We go through life making difficult decisions. One of those ridiculously tough decisions is whether we want to work, go to college, or do both, upon graduating from high school. You apply relentlessly to a number of institutions in hopes of being accepted to a school of higher learning and then you wake up to the cold hard reality of what you have to present to the admissions office, as well as complete at orientation.
Speaking from personal experience, I only applied to one school here in the Golden State. I was not worried one bit about my grades, even though they weren't top-notch. I was provisionally accepted and upon the fall of my freshman year, I attended orientation. It was pretty simple. You were relayed some simple guidelines about what to do and what not to do on campus. You were given student handbooks and you met people who showed you around campus and yada yada yada.
Well, certainly times have changed. Amherst College in Massachusetts has set up a brand-spanking-new, mandatory participatory event at their orientation for incoming freshmen.
Incoming students...will attend a mandatory screening of “I’m Not Racist...Am I?”, a film about racism and white privilege, during their new student orientation.
The Amherst orientation schedule says incoming students will attend a two hour event titled, “‘I'm Not Racist ... Am I?’ Film and Discussion - MANDATORY”.
The film “I’m Not Racist...Am I?” is a 2014 documentary that follows twelve New York City teens of varying races over the course of a year. Throughout the year, the teens participate in five workshops about racism, including playing a board game called “The American Dream,” making a song about racism, and discussing the “N-word.” (Campus Reform)
Okay, I'm not going to stand/sit here and make you think I'm exuding some sort of white privilege. I grew up with wonderful parents and a great sister who helped teach me that racism is not only wrong, but that I shouldn't associate myself with racists. I understand it's wrong. I understand that hate, bigotry, etc., are taught and learned. It's not a condition with which one is born. You certainly CAN learn to NOT be racist. However, science does show that it's easier to meld the minds of younger adults than adults who are longer in the tooth. I get that.
What I don't understand is why colleges and universities are instilling it upon themselves to meld the minds of our future generations with the agenda they present on a daily basis. Granted more often than not, college students are using loans from the bank to attend college. When it involves public state universities, a certain amount of taxpayer money goes into those schools. So, one would imagine the schools were utilizing those funds to the better interest of the students rather than their employees' and board of trustees' personal narratives.
Let's look at this from another angle: why can't you make this "event" part of a club on campus. Why can't you make it part of an elective/extra class for a student to take? Why can't you include this in a class that's part of a minor/major course of study? Making this mandatory for incoming students would probably make them less comfortable in attending this school. Could you imagine if you have a kid who had his/her heart and dreams set on a school, and it required him to do something similar to what Amherst College is doing? He/she would be really concerned whether the school was the right choice.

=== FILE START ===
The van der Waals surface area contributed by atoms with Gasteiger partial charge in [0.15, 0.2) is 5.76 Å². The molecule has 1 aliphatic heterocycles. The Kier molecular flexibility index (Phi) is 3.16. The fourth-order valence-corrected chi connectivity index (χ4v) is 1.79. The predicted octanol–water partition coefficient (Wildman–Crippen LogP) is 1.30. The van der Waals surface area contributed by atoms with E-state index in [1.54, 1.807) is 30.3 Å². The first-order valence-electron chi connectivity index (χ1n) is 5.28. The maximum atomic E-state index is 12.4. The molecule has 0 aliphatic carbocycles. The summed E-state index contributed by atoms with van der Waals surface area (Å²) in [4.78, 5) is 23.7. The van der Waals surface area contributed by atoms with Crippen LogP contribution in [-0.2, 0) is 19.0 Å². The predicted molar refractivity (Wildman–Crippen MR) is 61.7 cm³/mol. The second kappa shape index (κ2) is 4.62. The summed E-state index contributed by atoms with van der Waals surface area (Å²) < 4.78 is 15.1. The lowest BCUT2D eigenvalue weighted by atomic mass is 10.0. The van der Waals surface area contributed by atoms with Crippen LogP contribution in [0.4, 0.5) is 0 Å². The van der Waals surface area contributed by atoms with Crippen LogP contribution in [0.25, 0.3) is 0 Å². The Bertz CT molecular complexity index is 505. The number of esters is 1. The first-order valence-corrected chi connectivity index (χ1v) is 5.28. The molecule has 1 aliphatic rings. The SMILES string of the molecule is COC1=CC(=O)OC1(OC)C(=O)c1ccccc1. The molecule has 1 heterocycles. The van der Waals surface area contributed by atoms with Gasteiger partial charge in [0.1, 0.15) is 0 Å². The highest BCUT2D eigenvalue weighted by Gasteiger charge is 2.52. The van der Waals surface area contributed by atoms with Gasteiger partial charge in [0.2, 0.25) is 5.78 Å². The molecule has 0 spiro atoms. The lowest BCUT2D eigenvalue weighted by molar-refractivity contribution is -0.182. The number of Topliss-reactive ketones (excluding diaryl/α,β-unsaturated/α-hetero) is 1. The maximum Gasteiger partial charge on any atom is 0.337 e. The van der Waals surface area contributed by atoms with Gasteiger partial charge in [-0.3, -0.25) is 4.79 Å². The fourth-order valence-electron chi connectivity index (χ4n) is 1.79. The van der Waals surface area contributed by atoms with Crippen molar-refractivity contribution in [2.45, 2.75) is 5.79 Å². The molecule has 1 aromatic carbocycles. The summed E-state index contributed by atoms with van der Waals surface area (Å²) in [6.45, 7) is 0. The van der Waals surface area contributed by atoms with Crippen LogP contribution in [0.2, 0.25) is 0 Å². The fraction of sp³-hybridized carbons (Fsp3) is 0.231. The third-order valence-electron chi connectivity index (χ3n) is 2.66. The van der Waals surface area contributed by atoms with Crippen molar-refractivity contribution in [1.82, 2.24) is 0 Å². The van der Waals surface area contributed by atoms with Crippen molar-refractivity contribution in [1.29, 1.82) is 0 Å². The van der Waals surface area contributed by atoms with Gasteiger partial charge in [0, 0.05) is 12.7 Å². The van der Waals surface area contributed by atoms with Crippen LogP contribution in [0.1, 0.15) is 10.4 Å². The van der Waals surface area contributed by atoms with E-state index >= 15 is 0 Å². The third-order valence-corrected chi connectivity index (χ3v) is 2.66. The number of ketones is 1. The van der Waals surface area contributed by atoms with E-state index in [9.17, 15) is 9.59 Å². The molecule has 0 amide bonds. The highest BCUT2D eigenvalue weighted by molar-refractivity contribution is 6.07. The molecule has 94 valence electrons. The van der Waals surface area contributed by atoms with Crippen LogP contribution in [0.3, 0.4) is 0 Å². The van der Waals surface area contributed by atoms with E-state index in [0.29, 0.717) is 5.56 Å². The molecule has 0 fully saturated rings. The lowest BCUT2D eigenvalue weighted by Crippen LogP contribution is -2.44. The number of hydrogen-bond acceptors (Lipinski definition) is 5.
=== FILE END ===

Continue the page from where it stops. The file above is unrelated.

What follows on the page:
There is a way to address racism. There is a way to fix racism. There's not an absolutely perfect way to rid the world of racism. I understand the reasoning why "Black Lives Matter" was formed. I don't agree with the execution of their message in the countless protests. I agree that black men, women, and children are disproportionately targeted in life. Do we still have the existential divide between blacks, whites, Hispanics/Latinos, Asians, etc.? Absolutely. I don't think we can live in a world with as much racism as there seems to be. In contrast, I don't think we can live in a world where racism is completely eradicated.
We are taught that love trumps hate. We're also taught that one should treat one like you want to be treated. Those values are instilled upon us at a very young age. There are some people out there who are set in their ways, and no matter how much love you show them, they may never break out of their shell and change, not only for the better of himself/herself, but for the better of the people in their lives.
Sometimes there are factors in life that are, not necessarily completely, but almost beyond our control. In the end, ask yourself a couple questions outside of colleges and universities. They're a couple simple questions to provide some insight on yourself:
Would you consider yourself a racist, bigot, or a hate-monger?
Do you feel your race, opinions, and self-worth is more important than anyone else in your life?
Can you live a happy life having civil discourse with others rather than shoving an agenda down someone else's throat?
This is my opinion, and my opinion alone: If you answered no, no, and yes, respectively, to the previous questions, then you should go about your life as you were. I'm not saying you're a perfect person, but then again, who is? If you answered the opposite of those answers I provided, then perhaps you have some work to do on yourself, and quite frankly, you don't need an "institution of higher learning" (especially publicly-funded ones) to provide that work for you. Private universities can essentially walk to the beat of their own drum.
Just remember, college isn't always the answer once you graduate. Consider apprenticeships or trade schools. Also, if colleges & universities will demand you sit through something like this, then you should consider some different options to continue your education.